Sharon Gless (Finally) Goes Gay
BY Byron Flitsch
December 17 2008 12:00 AM ET
known for playing the role of an outspoken, eccentric,
overbearing PFLAG mom on Queer as Folk, a tough
cop named Cagney on Cagney & Lacey, and
most recently the mouthy mother on Burn Notice.
But Sharon Gless has returned to gay and lesbian audiences
playing a new kind of role: an actual lesbian.
Hannah Free, a film adapted from the play by
Claudia Allen, tells the story of two women, Hannah (played
by Gless) and Rachel, who grow up together in a small
town and develop an undying love for each other.
Due to the social ramifications of homosexuality in
their generation, their love goes through trials as Rachel
chooses to live a traditional, heterosexual life while
Hannah continues on as an unapologetic lesbian. The
plot follows a nonlinear timeline, weaving scenes set
in the past and present, letting the audience see who the
two lovers once were and what they have become.
wrapped production on the film in Chicago, where she sat
down with Advocate.com to talk about the movie and how
it relates to Prop. 8.
Advocate.com:You’re shooting Hannah Free in Chicago.
How’s the city been treating you so far?Sharon Gless: I love Chicago. I haven’t
had too much of a chance to see it. I’m here on the
set for the majority of it and get to stay in a coach
house behind the house we’re filming in. When
I’m there, I’m memorizing lines. I did,
though, get to see Lily Tomlin, which was exciting.
So, I’m not going to lie. To prepare I watched
you as one my favorite characters you have played,
Debbie on Queer ss Folk. What I enjoy about your
career is that you’ve played the role of
Cagney, which was inspirational to lesbians.
You’ve played a role on Queer as
Folk that was extremely supportive of the LGBT
community, and now you’re actually playing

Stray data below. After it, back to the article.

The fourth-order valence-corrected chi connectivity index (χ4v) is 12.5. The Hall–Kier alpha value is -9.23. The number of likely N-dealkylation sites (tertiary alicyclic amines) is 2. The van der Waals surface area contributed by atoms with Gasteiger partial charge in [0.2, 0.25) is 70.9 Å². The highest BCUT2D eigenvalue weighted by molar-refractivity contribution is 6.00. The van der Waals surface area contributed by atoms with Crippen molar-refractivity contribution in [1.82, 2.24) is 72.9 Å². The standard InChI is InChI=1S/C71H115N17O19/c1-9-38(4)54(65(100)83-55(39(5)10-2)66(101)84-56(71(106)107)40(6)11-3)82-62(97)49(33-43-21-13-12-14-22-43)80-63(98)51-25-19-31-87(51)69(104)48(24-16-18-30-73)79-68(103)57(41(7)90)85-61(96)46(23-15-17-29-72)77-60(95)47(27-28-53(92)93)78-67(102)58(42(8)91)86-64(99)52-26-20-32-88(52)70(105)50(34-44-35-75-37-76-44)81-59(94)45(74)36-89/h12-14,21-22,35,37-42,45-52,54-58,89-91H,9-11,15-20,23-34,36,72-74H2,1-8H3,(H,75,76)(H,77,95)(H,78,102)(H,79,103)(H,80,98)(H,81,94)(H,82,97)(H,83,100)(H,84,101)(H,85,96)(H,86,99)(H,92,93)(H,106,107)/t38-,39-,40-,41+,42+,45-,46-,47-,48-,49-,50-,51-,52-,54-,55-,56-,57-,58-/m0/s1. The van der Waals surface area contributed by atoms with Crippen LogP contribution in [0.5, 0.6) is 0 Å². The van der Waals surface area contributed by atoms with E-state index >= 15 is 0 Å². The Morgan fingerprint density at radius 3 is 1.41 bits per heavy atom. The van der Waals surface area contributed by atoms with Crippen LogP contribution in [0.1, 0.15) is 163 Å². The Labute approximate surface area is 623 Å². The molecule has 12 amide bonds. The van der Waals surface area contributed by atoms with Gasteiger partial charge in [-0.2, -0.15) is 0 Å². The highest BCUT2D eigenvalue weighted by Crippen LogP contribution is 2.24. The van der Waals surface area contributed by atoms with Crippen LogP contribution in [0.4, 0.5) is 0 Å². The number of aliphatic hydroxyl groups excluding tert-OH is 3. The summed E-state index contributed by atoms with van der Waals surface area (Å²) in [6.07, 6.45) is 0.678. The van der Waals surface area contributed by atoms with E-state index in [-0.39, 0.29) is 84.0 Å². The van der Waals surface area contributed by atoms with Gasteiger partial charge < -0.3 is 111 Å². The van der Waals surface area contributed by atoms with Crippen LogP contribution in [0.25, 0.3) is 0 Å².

a gay person. How does it feel to finally
“be” one of us? I love it! It’s very natural to me. I
mean, I’m constantly reminding myself that
I’m playing a lesbian. But to me, it’s just
another character. It’s not too different than
playing other roles because it isn’t about just
being gay. It’s about love. In this case, I’m
just in love with a woman.
You’re also working with a cast made up almost
entirely of women. How’s that working out?Everyone is great! It’s fun. Especially seeing
the woman that plays the 30-year-old version of me in
the flashback scenes. She looks just like me!
It’s great to be surrounded by a very talented
collection of women.
Now, the film is based on a play?Yes, a play by Claudia Allen, who also wrote the
screenplay for the film. It’s a very excellent
piece. Claudia is a great friend of mine. We first
worked together to do a radio show that Claudia wrote at
[Chicago theater company] Victory Gardens in the early
'90s. Then, in 2000, Claudia invited me to do another
play at Victory Gardens. It was very fortuitous too,
working with Claudia. I was coming to Chicago to do that
show in 2000 when I was offered a script for a part on
Queer as Folk. That show changed my life, and
the opportunity to play this part of Hannah and work with
Claudia again just seemed fitting, especially being
able to come back to Chicago to play it.
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